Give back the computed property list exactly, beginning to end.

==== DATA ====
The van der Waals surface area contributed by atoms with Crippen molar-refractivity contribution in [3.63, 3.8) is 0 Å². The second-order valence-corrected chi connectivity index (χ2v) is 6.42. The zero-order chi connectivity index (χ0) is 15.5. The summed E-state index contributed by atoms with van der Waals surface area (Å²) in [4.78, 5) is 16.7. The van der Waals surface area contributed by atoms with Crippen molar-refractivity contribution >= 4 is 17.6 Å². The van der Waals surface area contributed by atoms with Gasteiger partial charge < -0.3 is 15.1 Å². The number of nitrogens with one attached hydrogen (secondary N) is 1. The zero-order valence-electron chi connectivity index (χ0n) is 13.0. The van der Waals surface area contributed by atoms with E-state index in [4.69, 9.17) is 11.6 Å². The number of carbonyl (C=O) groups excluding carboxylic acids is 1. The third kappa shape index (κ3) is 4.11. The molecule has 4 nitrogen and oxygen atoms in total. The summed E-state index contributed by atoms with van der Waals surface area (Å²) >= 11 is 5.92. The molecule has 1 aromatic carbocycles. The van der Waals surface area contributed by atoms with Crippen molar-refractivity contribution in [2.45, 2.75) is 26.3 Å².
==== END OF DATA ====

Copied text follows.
The van der Waals surface area contributed by atoms with Crippen molar-refractivity contribution in [3.63, 3.8) is 0 Å². The second-order valence-corrected chi connectivity index (χ2v) is 6.42. The zero-order chi connectivity index (χ0) is 15.5. The summed E-state index contributed by atoms with van der Waals surface area (Å²) in [4.78, 5) is 16.7. The van der Waals surface area contributed by atoms with Crippen molar-refractivity contribution >= 4 is 17.6 Å². The van der Waals surface area contributed by atoms with Gasteiger partial charge < -0.3 is 15.1 Å². The number of nitrogens with one attached hydrogen (secondary N) is 1. The zero-order valence-electron chi connectivity index (χ0n) is 13.0. The van der Waals surface area contributed by atoms with E-state index in [4.69, 9.17) is 11.6 Å². The number of carbonyl (C=O) groups excluding carboxylic acids is 1. The third kappa shape index (κ3) is 4.11. The molecule has 4 nitrogen and oxygen atoms in total. The summed E-state index contributed by atoms with van der Waals surface area (Å²) >= 11 is 5.92. The molecule has 1 aromatic carbocycles. The van der Waals surface area contributed by atoms with Crippen molar-refractivity contribution in [2.45, 2.75) is 26.3 Å².